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Islah’s Political and Military Ascent in Taiz

اقرأ المحتوى باللغة العربية

The Sana’a Center Editorial

Since August 2018, the Yemeni Congregation for Reform, otherwise known as the Islah party, has taken major steps towards consolidating political and military power in Taiz City. Islah officially supports the internationally recognized Yemeni government of President Abdo Rabbu Mansour Hadi; however, the party’s increasing capacity to act independently in Taiz represents a further erosion of the state’s purview within areas the government supposedly controls. Islah’s rise in Taiz, if solidified, is likely to complicate United Nations-led efforts to secure a peace agreement between the Houthi leadership and the internationally recognized Yemeni government. It also threatens potential post-conflict efforts to stabilize the country’s political and security environments and establish effective state sovereignty.

With the escalation of the ongoing conflict in March 2015, Taiz City and the wider governorate have been an epicenter of violence, with Houthi fighters continually clashing with various anti-Houthi forces. Within the anti-Houthi coalition in Taiz City, Islah-affiliated forces and the Salafi-oriented Abu al-Abbas Brigades have also had long-running tensions and periodic clashes. Among the former’s most prominent backers are Yemeni Vice President Ali Mohsen al-Ahmar and President Hadi’s chief of staff Abdulla al-Alimi; while the Abu al-Abbas Brigades are supported by the United Arab Emirates (UAE).

On August 8, 2018, intense clashes between Islah-affiliated groups and the Abu al-Abbas Brigades erupted, prompting President Hadi to hold an emergency meeting with Governor of Taiz Amin Mahmoud. Following this, Hadi announced the creation of a presidential committee to end the violence. The presidential committee, however, was dominated by Islah figures. Most prominent among these, and the committee chair is Abdu Farhan Salem, commonly referred to as “Salem.” He is arguably the most important Islah-affiliated military official in Taiz, as an advisor to the commander of the Taiz Military Axis, Khaled Fadl – also an Islah figure.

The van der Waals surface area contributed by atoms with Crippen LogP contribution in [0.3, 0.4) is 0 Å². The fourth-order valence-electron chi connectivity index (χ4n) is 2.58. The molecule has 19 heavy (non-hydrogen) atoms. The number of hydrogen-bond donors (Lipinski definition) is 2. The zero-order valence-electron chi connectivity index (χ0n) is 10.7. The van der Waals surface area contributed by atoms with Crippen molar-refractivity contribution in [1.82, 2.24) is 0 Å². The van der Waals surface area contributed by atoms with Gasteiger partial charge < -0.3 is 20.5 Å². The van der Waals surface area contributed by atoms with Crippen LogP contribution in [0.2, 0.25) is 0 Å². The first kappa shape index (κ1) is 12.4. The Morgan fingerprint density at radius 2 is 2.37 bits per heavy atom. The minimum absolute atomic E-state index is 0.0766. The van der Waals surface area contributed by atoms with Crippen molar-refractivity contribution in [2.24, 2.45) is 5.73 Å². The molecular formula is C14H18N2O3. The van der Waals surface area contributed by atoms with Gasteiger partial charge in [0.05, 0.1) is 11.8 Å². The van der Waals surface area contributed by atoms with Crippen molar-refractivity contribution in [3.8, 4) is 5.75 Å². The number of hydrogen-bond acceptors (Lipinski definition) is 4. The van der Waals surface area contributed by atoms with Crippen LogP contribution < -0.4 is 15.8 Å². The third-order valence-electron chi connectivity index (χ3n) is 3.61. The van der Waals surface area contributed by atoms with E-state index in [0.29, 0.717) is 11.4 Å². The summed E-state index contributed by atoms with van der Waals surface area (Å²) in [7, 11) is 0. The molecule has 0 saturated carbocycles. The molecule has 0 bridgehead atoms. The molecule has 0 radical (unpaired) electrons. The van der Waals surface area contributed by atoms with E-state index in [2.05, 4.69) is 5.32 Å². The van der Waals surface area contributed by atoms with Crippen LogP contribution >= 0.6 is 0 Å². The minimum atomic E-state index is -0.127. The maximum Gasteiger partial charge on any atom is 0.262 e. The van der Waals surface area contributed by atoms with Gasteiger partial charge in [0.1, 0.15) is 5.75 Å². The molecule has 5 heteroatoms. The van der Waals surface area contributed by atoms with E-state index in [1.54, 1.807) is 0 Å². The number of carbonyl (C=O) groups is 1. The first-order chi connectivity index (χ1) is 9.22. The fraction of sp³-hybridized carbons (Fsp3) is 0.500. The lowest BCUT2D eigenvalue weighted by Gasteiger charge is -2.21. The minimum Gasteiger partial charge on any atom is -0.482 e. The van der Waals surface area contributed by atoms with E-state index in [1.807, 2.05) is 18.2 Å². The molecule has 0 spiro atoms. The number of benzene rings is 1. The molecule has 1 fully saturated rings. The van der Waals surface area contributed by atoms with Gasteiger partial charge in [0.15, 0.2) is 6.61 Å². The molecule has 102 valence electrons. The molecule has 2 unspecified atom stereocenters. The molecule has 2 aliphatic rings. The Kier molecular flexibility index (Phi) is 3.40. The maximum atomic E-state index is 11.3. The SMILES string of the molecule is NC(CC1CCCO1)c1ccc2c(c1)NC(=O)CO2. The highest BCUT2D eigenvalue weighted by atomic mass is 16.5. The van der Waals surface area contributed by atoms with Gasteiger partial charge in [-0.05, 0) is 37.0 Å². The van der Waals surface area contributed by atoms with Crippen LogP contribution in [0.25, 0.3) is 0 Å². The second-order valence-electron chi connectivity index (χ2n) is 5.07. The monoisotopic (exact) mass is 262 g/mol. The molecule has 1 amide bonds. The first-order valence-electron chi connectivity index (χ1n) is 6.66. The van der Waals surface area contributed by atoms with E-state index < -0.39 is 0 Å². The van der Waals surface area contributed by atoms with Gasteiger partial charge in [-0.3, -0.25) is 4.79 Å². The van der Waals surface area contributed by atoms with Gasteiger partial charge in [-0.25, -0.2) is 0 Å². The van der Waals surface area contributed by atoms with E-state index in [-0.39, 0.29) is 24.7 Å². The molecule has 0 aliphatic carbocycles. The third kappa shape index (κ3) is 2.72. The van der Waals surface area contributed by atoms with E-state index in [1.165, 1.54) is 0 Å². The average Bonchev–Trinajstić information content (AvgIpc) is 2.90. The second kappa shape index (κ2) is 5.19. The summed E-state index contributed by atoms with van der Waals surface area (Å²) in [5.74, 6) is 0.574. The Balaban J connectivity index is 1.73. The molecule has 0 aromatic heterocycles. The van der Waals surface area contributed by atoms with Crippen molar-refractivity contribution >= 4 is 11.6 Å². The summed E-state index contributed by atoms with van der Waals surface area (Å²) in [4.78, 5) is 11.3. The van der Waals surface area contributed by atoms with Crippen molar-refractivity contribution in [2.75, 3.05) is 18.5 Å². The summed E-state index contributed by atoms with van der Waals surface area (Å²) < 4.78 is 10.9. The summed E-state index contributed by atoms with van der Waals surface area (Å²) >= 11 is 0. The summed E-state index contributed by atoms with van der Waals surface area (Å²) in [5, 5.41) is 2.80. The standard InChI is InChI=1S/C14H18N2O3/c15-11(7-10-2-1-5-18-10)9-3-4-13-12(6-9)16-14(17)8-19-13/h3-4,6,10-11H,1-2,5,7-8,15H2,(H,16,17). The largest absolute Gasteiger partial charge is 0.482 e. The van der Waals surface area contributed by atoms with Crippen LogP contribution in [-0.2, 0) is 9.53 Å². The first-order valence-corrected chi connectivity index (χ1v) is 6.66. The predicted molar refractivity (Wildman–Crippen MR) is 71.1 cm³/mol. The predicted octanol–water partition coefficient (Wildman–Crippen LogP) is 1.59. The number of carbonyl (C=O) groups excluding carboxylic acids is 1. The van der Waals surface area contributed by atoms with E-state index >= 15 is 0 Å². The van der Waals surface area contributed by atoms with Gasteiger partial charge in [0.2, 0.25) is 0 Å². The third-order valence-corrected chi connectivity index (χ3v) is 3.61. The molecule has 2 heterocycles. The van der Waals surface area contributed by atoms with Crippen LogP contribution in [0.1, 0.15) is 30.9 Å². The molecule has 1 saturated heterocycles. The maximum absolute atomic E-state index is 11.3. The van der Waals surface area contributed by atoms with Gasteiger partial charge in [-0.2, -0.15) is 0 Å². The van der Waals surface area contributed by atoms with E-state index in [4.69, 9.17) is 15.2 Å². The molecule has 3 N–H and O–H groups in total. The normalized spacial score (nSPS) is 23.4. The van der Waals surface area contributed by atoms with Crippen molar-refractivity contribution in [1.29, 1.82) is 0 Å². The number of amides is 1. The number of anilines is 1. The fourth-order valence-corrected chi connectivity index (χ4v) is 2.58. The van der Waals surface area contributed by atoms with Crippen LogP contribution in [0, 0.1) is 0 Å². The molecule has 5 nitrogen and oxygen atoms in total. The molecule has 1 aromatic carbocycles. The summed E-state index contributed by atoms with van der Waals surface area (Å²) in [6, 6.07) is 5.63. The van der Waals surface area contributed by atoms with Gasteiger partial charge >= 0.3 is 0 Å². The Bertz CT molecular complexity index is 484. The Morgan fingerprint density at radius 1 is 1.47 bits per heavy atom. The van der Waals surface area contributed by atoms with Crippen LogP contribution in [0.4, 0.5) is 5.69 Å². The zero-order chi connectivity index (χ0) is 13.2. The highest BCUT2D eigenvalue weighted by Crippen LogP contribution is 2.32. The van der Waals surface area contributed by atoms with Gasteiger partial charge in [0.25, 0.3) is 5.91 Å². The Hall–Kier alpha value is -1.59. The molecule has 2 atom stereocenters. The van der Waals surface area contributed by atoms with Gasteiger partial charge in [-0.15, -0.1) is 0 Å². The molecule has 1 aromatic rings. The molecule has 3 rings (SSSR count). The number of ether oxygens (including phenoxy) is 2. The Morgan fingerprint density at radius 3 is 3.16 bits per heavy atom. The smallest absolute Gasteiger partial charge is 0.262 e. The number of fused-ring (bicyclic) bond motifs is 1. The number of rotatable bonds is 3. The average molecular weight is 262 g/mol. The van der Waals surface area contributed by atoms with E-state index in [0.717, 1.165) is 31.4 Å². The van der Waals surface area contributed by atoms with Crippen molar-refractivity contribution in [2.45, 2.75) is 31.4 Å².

The presidential committee brokered a deal in which both the Abu al-Abbas Brigades and Islah-affiliated national army units and militias agreed to withdraw from positions within Taiz City. On August 18, the committee reported that all positions had been handed over to the Presidential Guard. However, by month’s end it was clear that while Abu al-Abbas’ forces had withdrawn, Islah-affiliated forces remained.

In September, Governor Mahmoud publicly thanked the presidential committee for its efforts before asking that it be dissolved, having seemingly fulfilled its mandate. The committee refused, insisting that, having been established through a presidential decree, another presidential decree was required for it to be dissolved. To date, President Hadi has not issued such a decree.

In the meantime, Islah affiliates have leveraged the committee’s apparent authority to assert control over the official security apparatuses in Taiz that had technically been under the governor’s jurisdiction. Within these institutions, Islah has dismissed officials considered unloyal to it while promoting Islah affiliates. The committee has also facilitated the withdrawal of other anti-Houthi forces from areas around Taiz, in place of whom Islah-affiliated forces have moved in. Aiding Islah’s expanding clout in Taiz are the group’s strong grassroots support, local business ties, and loyalists in senior military positions. Currently, the largest anti-Houthi force unaffiliated with Islah still present in Taiz City is the Yemeni army’s 35th Armoured Brigade, which has worked closely with the Abu al-Abbas Brigades and is backed by the UAE.